LFP power spectra for simultaneously recorded tetrodes are shown during running (red) and immobility (grey) in VR. Power spectra of the same tetrodes during running in RW are also shown (blue). Average z-scored sharp-waves computed from the baseline session preceding the VR session are shown for each tetrode (grey inset). Tetrode numbers are shown at left bottom corner of the power spectra. Center: Pictures of the bilateral cannulae with tetrode numbers (red). These are not sequential here because the numbers are determined by their sequential position in the electrode interface board.

Extended Data Fig. 7 Model fit of autocorrelograms of interneurons in RW and VR.

(a, b) Examples of interneurons’ autocorrelograms (grey) with TR1 values are shown along with fits using GMM in RW (a, top two rows, left, blue) and in VR (b, bottom two rows, left, red). The distribution of spikes’ theta (middle column) and eta (right column) phases are given. (c) Histograms of ACG rhythmicity decay in RW (blue, n = 36, 0.64 ± 0.04) and VR (red, n = 157, 1.4 ± 0.04) are significantly different (p < 10−10, χ² = 81.37). (d) Histograms of ACG decay constant in RW (blue, 8.4 ± 0.39) and VR (red, 9.8 ± 0.07) are shown (p < 10−5, χ² = 19.65). (e) Histograms of ACG theta period in RW (0.12 ± 0.015) and VR (0.138 ± 0.02) are significantly different (p < 10−10, χ² = 82.63). (f) Histograms of ACG peak widths in RW (0.65 ± 0.002) and VR (0.54 ± 0.0012) are significantly different (p = 1.1*10−7, χ² = 23.71). (g, h) Heat map of ACGs of spike trains sorted by increasing TR1 for putative interneurons recorded during running in RW (g) and VR (h). The ACGs are normalized by their first theta peak values. (i) The population average of autocorrelations shows greater theta rhythmicity in VR than in RW. (j) The histograms of the TR1 distributions show significant difference between RW (median = −0.09) and VR (median = −0.07) (p < 10−10, χ² = 57.02).

Extended Data Fig. 8 Theta rhythmicity index of the putative pyramidal cells and interneurons in RW and VR.

a-f Data from putative pyramidal cells. a, TR1 distributions in VR (−0.1 ± 0.0075, n = 355) is much greater (p < 10−10, χ2 = 72.83) than RW (−0.17 ± 0.014, n = 268) and. b, Difference of third-to-second peak of theta (TR2) in VR (−0.21 ± 0.007, n = 153) is much greater (p < 10−10, χ2 = 51.83) than RW (−0.32 ± 0.0081, n = 186). c, Difference of fourth-to-third theta peak (TR3) in VR (−0.21 ± 0.008, n = 201) is much greater (p < 10−9, χ2 = 33.58) than in RW (−0.36 ± 0.013, n = 114) and. d, Same as a, but model corrected ACG estimates show TR1 in VR (−0.14 ± 0.0091, n = 357) is much greater (p < 10−10, χ2 = 54.44) than in RW (−0.21 ± 0.014, n = 274) and. e, Difference of third-to-second peak (TR2) difference index (p = 2.5188e-05, χ2 = 17.75) between RW (−0.32 ± 0.0153, n = 252) and VR (−0.276 ± 0.009, n = 155). f, Difference of fourth-to-third peak (TR3) difference index (p = 0.002, χ2 = 9.58) between RW (−0.35 ± 0.014, n = 142) and VR (−0.27 ± 0.009, n = 76). g-l Similar to a-d but for interneurons. g, Significant difference of TR1 distributions (p < 10−10, χ2 = 47.56) cells between RW (−0.09 ± 0.004, n = 33) and VR (−0.05 ± 0.0033, n = 149). h, Difference of third-to-second peak (TR2) difference index (p = 0.49, χ2 = 0.47) between RW (−0.0767 ± 0.0031, n = 33) and VR (−0.078 ± 0.0035, n = 149). i, Difference of fourth-to-third peak (TR3) difference index (p = 0.13, χ2 = 2.18) between RW (−0.066 ± 0.006, n = 33) and VR (−0.05 ± 0.007, n = 148). j, Significant difference of TR1 distributions (p = 4.8071e-12, χ2 = 47.76) of putative pyramidal cells between RW (−0.215 ± 0.0097, n = 33) and VR (−0.116 ± 0.0048, n = 149). k, Difference of third-to-second peak (TR2) difference index (p < 10−5, χ2 = 16.29) between RW (−0.21 ± 0.0075, n = 33) and VR (−0.153 ± 0.0098, n = 149). l, Difference of fourth-to-third peak (TR3) difference index (p = 2.3933e-06, χ2 = 22.25) between RW (−0.21 ± 0.0187, n = 23) and VR (−0.115 ± 0.0076, n = 130). (***, P < 0.001).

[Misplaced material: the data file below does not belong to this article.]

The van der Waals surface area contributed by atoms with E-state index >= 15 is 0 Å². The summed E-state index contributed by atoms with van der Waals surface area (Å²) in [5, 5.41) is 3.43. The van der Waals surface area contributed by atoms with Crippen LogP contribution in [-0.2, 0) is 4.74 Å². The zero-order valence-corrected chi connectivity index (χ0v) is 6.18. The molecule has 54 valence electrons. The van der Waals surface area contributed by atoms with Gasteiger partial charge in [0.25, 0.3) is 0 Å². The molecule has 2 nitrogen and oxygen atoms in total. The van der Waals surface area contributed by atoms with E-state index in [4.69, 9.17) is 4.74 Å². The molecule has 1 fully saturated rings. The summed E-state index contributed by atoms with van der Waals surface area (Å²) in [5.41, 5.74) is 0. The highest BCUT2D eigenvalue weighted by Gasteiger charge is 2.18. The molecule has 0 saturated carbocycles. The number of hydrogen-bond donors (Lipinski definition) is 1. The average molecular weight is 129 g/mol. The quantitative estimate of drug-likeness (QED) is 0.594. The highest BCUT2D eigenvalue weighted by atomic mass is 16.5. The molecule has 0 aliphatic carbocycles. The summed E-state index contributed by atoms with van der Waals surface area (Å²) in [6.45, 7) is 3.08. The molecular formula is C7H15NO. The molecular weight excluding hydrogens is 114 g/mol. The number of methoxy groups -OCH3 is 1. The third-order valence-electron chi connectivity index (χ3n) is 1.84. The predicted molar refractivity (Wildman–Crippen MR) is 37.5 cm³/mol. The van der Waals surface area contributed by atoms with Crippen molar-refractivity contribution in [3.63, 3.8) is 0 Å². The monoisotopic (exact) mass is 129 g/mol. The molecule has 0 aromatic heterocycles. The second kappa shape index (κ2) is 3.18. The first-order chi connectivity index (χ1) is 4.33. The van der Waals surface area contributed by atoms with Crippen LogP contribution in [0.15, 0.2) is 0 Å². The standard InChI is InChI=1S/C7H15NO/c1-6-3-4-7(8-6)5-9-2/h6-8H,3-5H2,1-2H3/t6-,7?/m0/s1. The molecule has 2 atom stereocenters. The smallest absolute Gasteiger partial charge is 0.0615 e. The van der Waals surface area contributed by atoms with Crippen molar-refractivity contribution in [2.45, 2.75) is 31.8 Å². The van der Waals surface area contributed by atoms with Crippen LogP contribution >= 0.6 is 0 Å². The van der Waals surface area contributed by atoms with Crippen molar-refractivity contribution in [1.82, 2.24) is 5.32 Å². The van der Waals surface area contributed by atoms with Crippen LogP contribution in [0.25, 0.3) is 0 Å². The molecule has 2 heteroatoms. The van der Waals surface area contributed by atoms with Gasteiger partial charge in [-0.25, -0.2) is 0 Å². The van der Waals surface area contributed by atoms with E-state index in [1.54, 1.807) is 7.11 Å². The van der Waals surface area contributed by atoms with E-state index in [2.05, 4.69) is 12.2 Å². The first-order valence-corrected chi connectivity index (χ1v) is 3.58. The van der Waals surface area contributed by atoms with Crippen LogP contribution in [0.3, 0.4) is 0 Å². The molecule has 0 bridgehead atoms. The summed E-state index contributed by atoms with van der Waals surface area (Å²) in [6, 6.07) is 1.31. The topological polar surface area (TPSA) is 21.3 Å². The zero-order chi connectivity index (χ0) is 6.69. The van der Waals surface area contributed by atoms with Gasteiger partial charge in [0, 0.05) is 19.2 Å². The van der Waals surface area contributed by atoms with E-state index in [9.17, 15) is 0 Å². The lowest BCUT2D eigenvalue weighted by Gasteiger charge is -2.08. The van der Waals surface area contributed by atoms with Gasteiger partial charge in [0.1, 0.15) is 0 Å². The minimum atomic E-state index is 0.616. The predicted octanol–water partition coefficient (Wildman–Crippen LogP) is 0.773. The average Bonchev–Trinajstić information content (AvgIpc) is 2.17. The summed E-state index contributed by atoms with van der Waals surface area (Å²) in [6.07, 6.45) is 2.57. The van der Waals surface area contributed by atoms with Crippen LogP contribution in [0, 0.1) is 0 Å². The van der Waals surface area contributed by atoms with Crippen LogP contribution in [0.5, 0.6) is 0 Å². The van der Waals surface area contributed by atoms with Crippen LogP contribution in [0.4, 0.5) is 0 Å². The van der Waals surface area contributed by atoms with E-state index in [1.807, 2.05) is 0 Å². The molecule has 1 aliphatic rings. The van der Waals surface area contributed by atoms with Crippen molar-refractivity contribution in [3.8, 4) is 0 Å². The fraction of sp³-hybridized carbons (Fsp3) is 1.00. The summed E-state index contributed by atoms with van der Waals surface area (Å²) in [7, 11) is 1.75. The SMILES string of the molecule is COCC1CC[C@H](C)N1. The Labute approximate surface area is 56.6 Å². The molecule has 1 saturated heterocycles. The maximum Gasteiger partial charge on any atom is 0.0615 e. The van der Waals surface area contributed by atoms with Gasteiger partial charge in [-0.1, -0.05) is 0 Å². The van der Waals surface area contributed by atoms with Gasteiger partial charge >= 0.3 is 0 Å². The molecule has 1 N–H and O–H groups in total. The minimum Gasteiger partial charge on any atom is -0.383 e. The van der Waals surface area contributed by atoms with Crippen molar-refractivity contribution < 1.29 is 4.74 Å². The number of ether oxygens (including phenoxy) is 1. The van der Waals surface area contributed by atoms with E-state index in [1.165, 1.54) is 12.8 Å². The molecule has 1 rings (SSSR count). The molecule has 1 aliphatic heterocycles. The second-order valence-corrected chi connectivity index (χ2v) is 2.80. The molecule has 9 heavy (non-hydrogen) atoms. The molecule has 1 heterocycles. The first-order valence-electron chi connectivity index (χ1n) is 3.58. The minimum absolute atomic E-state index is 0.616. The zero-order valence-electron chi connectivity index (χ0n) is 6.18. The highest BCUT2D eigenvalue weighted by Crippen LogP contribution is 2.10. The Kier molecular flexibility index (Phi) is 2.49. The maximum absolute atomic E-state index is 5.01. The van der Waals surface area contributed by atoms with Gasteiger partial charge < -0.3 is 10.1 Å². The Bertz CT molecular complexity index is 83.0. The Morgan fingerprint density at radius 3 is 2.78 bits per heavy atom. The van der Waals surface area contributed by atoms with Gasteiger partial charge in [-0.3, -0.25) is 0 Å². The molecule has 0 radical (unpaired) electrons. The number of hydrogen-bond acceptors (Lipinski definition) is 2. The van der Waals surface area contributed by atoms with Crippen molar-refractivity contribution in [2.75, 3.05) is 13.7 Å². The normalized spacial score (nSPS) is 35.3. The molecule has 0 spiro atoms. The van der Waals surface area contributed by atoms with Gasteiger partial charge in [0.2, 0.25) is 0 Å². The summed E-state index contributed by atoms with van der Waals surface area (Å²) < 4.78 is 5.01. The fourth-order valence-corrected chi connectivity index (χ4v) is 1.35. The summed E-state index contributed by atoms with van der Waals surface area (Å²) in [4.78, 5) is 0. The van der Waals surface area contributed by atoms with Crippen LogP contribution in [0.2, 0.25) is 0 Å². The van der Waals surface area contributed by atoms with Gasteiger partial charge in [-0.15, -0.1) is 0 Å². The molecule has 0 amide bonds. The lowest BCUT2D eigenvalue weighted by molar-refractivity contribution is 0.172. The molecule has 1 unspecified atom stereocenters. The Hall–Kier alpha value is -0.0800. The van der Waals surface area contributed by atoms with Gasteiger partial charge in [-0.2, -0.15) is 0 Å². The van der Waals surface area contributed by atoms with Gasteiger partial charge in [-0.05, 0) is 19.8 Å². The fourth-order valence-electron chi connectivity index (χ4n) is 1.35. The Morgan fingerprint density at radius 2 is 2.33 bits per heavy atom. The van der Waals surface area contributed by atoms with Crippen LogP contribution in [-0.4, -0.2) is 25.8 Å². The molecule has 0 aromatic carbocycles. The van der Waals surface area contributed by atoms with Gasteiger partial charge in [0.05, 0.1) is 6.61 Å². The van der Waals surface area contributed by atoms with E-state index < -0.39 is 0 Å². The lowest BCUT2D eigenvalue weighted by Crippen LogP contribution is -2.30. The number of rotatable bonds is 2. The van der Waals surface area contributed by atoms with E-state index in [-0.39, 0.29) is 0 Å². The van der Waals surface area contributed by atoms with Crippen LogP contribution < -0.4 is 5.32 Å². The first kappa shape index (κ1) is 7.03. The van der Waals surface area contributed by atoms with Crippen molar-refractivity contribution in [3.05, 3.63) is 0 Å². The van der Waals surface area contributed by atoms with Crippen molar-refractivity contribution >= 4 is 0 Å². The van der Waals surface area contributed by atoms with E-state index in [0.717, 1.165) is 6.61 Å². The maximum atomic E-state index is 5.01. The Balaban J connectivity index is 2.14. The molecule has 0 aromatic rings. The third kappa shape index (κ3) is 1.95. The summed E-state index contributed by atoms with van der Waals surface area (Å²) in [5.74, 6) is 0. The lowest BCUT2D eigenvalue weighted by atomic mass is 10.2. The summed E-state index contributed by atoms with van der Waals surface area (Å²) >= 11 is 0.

Extended Data Fig. 9 Relationship between theta rhythmicity and theta and eta phase locking of place cells and interneurons in RW and VR.

(a, b) We quantified the relationship between TR1 and eta (r = −0.1, p = 0.28, partial Pearson correlation with number of spikes as controlling variable) and theta (r = 0.0032, p = 0.95) phase locking of place cells in RW. (c, d) The place cells with higher TR1 showed increasingly more eta (r = 0.22, p < 10−5), but not theta (r = 0.06, p = 0.2), phase locking in VR. (e, f) No systematic relationship was found between TR1 and (e) eta (r = −0.1, p = 0.28) or (f) theta (r = −0.15, p = 0.41) phase locking in RW for interneurons. (g, h) Instead, interneurons with higher TR1 showed increasingly more (g) eta (r = 0.19, p = 0.02) and (h) theta (r = 0.22, p = 0.01) phase locking in VR.

Supplementary information

Supplementary Information

Supplementary Figs. 1–9.

Reporting Summary

Supplementary Table 1

Population-averaged theta and eta amplitudes and frequencies are shown (mean ± s.e.m.) and are given in RW (blue, n = 991) and VR (red, n = 1,637) at 0, 10 and 50 cm s−1. Statistical significance provided using the non-parametric Kruskal–Wallis test.

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Safaryan, K., Mehta, M.R. Enhanced hippocampal theta rhythmicity and emergence of eta oscillation in virtual reality. Nat Neurosci 24, 1065–1070 (2021). https://doi.org/10.1038/s41593-021-00871-z